Floranow blossoms in the Saudi market with massive traction

Since its inception in 2017, Floranow has processed more than 150,000 orders, with over 1,200 customers and 200 employees. (Supplied)
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Updated 10 June 2023

Floranow blossoms in the Saudi market with massive traction

  • Company’s mobile application generates over 80 percent of its online transactions: CEO

CAIRO: As Saudi Arabia increasingly draws the attention of regional entrepreneurs, Middle Eastern firms from a range of sectors are actively examining the burgeoning opportunities in the Kingdom. 

UAE-based online floral marketplace, Floranow, has left no stone unturned in its Saudi expansion, sealing its second acquisition in the market. 

On June 5, Floranow acquired one of the largest wholesale distributors of fresh-cut flowers in the Kingdom, Bloomax, one year after acquiring Saudi-based floral distribution company Astra Farms. 

In an interview with Arab News, Charif Mzayek, CEO and founder of Floranow, conveyed that the company’s emphasis on the Saudi market is fueled by remarkably high transaction rates. 

Mzayek mentioned that the company’s mobile application, exclusively available in the Saudi market, generates over 80 percent of its online transactions. 

“The acquisition of Bloomax follows our successful acquisition of Astra Farms’ floral distribution business early last year,” Mzayek told Arab News. 

Floranow offers seamless transactions between buyers and sellers. (Supplied)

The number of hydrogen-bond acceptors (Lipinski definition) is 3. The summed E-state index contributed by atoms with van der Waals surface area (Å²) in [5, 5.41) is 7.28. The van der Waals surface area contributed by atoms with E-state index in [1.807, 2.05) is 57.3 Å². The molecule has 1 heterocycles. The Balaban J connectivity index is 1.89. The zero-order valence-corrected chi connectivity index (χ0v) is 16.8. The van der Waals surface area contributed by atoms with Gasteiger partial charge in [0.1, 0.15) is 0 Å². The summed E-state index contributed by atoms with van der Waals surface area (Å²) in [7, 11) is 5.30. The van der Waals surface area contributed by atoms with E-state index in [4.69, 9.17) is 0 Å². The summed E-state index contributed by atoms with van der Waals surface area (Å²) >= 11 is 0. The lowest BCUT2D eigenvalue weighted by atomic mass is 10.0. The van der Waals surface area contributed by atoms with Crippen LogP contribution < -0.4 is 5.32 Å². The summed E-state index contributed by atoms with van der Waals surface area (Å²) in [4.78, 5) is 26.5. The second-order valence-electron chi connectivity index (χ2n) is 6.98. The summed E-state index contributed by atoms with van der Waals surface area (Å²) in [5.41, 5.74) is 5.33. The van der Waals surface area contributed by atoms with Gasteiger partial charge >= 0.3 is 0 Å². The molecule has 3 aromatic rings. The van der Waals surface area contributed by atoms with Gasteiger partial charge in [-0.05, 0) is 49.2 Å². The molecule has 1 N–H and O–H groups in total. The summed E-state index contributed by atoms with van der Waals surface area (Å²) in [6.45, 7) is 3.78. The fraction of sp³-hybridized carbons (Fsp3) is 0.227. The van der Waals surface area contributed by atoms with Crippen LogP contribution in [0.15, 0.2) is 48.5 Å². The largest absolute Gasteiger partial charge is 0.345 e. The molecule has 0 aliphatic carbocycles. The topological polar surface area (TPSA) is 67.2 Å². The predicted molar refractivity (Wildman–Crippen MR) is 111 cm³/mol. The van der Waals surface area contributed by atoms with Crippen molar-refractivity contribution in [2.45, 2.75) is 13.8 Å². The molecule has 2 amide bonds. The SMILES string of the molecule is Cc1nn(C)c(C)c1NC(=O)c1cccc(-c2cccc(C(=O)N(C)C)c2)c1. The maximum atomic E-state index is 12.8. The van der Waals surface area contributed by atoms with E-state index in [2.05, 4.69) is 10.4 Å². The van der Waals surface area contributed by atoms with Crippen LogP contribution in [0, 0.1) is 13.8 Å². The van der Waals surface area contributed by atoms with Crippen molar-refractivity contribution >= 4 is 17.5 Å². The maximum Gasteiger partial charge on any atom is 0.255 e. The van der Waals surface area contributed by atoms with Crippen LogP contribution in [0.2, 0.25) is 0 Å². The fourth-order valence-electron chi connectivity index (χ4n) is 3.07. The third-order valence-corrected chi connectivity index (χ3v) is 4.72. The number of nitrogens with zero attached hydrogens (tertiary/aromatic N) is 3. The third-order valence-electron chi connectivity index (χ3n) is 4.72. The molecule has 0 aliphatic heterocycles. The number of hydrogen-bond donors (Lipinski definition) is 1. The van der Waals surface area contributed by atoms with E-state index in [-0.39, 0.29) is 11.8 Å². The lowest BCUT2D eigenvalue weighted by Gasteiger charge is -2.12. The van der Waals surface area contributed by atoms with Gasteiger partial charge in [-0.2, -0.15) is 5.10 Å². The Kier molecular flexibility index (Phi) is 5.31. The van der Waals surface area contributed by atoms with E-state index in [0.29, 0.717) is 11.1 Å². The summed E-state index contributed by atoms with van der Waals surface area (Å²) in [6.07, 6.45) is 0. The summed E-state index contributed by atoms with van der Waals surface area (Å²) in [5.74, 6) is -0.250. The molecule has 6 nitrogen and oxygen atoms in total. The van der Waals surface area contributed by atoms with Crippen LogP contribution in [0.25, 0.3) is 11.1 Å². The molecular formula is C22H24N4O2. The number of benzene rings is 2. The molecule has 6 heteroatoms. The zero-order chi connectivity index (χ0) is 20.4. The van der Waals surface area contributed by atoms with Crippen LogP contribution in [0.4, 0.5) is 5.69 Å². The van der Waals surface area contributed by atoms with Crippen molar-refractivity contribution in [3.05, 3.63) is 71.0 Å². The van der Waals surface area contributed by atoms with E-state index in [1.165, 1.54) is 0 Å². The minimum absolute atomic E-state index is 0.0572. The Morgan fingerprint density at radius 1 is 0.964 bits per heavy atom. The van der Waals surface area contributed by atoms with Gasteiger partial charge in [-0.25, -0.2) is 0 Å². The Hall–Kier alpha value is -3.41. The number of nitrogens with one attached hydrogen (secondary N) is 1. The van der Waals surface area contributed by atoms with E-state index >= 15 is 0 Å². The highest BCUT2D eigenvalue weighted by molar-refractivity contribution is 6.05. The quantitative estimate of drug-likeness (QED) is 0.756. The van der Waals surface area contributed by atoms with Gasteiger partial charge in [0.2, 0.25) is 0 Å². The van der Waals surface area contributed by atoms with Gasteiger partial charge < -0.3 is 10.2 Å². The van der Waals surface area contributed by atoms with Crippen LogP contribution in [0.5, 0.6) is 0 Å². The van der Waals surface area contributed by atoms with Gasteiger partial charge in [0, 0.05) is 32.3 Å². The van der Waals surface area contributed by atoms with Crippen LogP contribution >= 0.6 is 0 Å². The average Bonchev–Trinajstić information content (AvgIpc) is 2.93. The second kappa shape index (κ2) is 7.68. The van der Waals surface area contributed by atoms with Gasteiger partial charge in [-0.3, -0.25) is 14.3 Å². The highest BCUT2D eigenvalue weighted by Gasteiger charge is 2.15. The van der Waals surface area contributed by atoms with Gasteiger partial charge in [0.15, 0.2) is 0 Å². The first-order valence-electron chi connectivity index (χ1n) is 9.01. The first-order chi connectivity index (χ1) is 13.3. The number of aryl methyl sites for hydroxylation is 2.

“The Astra Farms deal has subsequently yielded strong organic growth and fully digitized revenue while giving Saudi retailers and wholesalers access to the largest and richest assortment of flowers and plants in one convenient marketplace,” he added. 

The founder further announced that, following a partnership with a select group of Kenyan growers, the Saudi market will soon have a range of exclusive products, including unique flower varieties. 

Mzayek asserted that Floranow holds the distinction of being the first and largest online floral marketplace and stands as the sole provider of business-to-business solutions in the Saudi market. 

He further indicated that the company’s presence in Saudi Arabia will expand from five cities to nine with the acquisition of Bloomax. 

“The acquisition of Bloomax will enable Floranow to become the market leader in Saudi Arabia and in the Gulf region in general,” Mzayek stated. 

By leveraging Bloomax’s existing customer base, Floranow plans to penetrate the Saudi market via “the leading wholesale flower supplier which currently controls over 30 percent of main cities like Riyadh and Dammam,” Mzayek said. 

“The acquisition of Bloomax will expand our existing operational footprint in the Kingdom, giving us a direct presence in nine cities across the market. It will further benefit our growth trajectory as it increases the number of companies in Saudi Arabia buying on Floranow’s platform to over 1,500. This will make us the largest importer and distributor of flowers in the country,” he added.